Ipswich Suffolk UK City Street Map
Vector Illustration of a City Street Map of Ipswich, Suffolk, UK. Included files are EPS (v10) and Hi-Res JPG.
Data courtesy from Ordnance Survey: VectorMap District
OS OpenData is free to use under the Open Government Licence (OGL).
Contains OS data A© Crown copyright and database right 2017.
© Frank Ramspott, all rights reserved
Cerebellum structure, light micrograph
Cerebellum structure. Fluorescent light micrograph of a section through the cerebellum of the brain. The cerebellum comprises three main layers. The outer grey matter (cortex) comprises the molecular layer (green) and the granular layer (blue). The molecular layer is largely made up of the highly branched dendrites of Purkinje nerve cells (green), the large round bodies of which are found at the junction between the molecular and granular layers. Within the grey matter is the white matter (red), largely made up of the axons of the grey matter's nerve cells. The cerebellum is involved in motor control, sensory perception and learning. Magnification: x20 when printed 10cm wide
© THOMAS DEERINCK, NCMIR/SCIENCE PHOTO LIBRARY
Harry, Henry Scott Tuke (1858-1929)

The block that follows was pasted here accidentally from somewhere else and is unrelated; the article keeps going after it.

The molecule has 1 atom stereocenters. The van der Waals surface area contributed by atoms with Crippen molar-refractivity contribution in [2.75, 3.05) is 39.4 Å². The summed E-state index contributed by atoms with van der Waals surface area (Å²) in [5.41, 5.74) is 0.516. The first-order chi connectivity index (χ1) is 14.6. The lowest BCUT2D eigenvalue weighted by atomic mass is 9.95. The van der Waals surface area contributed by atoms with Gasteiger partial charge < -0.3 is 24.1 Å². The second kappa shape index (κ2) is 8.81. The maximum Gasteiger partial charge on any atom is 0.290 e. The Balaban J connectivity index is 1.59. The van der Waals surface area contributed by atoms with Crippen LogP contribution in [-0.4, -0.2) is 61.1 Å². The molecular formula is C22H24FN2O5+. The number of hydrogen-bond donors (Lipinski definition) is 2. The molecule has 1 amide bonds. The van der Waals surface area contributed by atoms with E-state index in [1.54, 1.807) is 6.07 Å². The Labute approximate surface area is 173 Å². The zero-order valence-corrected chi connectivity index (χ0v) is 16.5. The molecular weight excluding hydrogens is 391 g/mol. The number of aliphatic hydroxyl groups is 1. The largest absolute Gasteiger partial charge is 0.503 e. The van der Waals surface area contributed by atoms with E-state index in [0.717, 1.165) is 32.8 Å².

Oil on canvas, Newlyn School, around 1888. Henry Scott Tuke was born into a Quaker family in Lawrence Street, York. In 1859 the family moved to Falmouth, where his father Daniel Tuke, a physician, established a practice. Tuke was encouraged to draw and paint from an early age and some of his earliest drawings, aged four or five years old, were published in 1895. In 1875, he enrolled in the Slade School of Art. Initially his father paid for his tuition but in 1877 Tuke won a scholarship, which allowed him to continue his training at the Slade and in Italy in 1880. From 1881 to 1883 he was in Paris where he met the artist Jules Bastien-Lepage, who encouraged him to paint en plein air (in the open air) a method of working that came to dominate his practice. While studying in France, Tuke decided to move to Newlyn, Cornwall where many of his Slade and Parisian friends had already formed the Newlyn School of painters. He received several lucrative commissions there, after exhibiting his work at the Royal Academy of Art in London. In 1885, he returned to Falmouth where many of his major works were produced. He became an established artist and was elected to full membership of the Royal Academy in 1914. Tuke suffered a heart attack in 1928 and died in March 1929. In his will he left generous amounts of money to some of the men who, as boys, had been his models. Today he is remembered mainly for his oil paintings of young men, but in addition to his achievements as a figurative painter, he was an established maritime artist and produced as many portraits of sailing ships as he did human figures. He was a prolific artist, over 1, 300 works are listed and more are still being discovered. Tuke often used the same models in his work and painted Harry Cleave several times between 1885 and 1888. Cleave caused Tuke some problems when he converted to Methodism in 1887 and decided he could no longer pose for him. Fortunately Tuke managed to persuade Cleave that posing for artists did not compromise his newly found religious belief